As noted above, under the Title 42 pandemic order, CBP expelled migrants into Mexico 393,000 times between March and December. Of those, according to an information request that the online journalism outlet Animal Político sent to the Mexican government, 17,129 of migrants expelled into Mexico through November were Central American. Others may have been from Cuba, Venezuela, or elsewhere. And on February 3, in a highly irregular and still unexplained move, CBP expelled dozens of Haitians into Ciudad Juárez.

On February 3 the Washington Post revealed that, at some border crossings, Mexico has started rejecting expulsions of non-Mexican families. This began before Joe Biden’s inauguration, in response to a November law mandating that Mexico’s immigration detention centers must no longer hold children and families.

This “has prompted U.S. Customs and Border Protection to release more parents and children into the U.S. interior,” five unnamed U.S. officials told the Post. A CBP spokesperson said that some of the agency’s facilities have reached “maximum safe holding capacity. Per longstanding practice, when long-term holding solutions aren’t possible, some migrants will be processed for removal, provided a notice to appear, and released into the U.S. to await a future immigration hearing.” This is happening in the Rio Grande Valley sector of south Texas, but not yet at other border crossings like Nogales, where CBP continues to expel non-Mexican families.

A sudden increase in releases would present “a massive problem,” Rubén García of El Paso’s Annunciation House—one of a small number of charity-run respite centers for asylum-seeking migrants released into border cities—told El Paso Matters. “Right now, we probably could reasonably handle upwards of 300 people” due to social distancing requirements, he said. Without his shelter’s services, “I think that what [Border Patrol] would do is go back to releasing them on the street there by the Greyhound bus station.”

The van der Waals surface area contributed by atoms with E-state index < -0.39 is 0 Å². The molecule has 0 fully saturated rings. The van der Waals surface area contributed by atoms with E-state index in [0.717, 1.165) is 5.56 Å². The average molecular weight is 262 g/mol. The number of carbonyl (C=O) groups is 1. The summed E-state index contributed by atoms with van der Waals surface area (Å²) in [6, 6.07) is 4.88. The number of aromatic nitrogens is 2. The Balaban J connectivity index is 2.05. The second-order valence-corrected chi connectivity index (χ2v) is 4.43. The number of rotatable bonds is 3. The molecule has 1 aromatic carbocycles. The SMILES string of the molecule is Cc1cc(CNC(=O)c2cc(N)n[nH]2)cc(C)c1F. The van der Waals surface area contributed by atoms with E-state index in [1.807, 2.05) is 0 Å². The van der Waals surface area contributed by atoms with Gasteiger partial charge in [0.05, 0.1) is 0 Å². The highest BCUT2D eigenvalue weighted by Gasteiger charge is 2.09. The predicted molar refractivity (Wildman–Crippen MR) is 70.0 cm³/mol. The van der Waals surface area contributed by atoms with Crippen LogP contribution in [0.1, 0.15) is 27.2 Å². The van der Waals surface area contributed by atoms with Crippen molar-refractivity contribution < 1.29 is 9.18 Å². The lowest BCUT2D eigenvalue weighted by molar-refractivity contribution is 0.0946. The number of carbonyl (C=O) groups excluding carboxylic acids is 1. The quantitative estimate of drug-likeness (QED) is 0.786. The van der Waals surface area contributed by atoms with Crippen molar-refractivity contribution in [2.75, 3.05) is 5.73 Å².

A central reason for the Biden administration’s cautious undoing of the Trump administration’s policies is fear of such a “wave” of migration at the border. A “Central American official who closely monitors migration dynamics” told the Post that migrant smugglers have been intensifying “their marketing efforts” in rural Guatemala. “They’re saying Biden has given the green light” in their sales pitches, the unnamed official said.

Border Patrol agents have begun feeding information to Fox News and similar outlets about “steady increases in apprehensions, especially among Central American families and unaccompanied children in their sectors—specifically the Rio Grande Valley and Tucson, Arizona, sectors. One agent in Texas told Fox News that in three out of the last seven days, there were at least 800 arrests in their sector, up from about 450 a day just a few months ago.”

Mexico arrests police officers for January 22 migrant massacre

On February 2, 11 days after the burned remains of 19 people—most of them migrants—were found along a northern Mexican roadside near the U.S. border—authorities in violence-battered Tamaulipas state made a surprising announcement. The state attorney general ordered the arrest of 12 state police agents on charges of committing the massacre.

So far, only four of the bodies had been identified: two migrants from Guatemala, and two Mexicans “with a history of migrant smuggling.” The remaining victims are believed to be Guatemalan migrants. At least one was probably a man who had lived for 26 years in the United States, been deported, and had hoped to return to his wife and child in Mississippi. DNA test results are still pending.

A motive for the police agents’ crime is unknown. It is all too common in Tamaulipas state, however, for organized crime to infiltrate police forces. Tamaulipas is the site of a heated rivalry between criminal groups that engage in drug trafficking, most prominently the Gulf Cartel and a remnant of the Zetas, the Northeast Cartel.

Some of the 12 arrested officers are members of the GOPES, Special Operations Public Security Group, an elite SWAT-type unit within the Tamaulipas state police force. GOPES was launched in August 2020, replacing a unit accused of serious human rights abuses.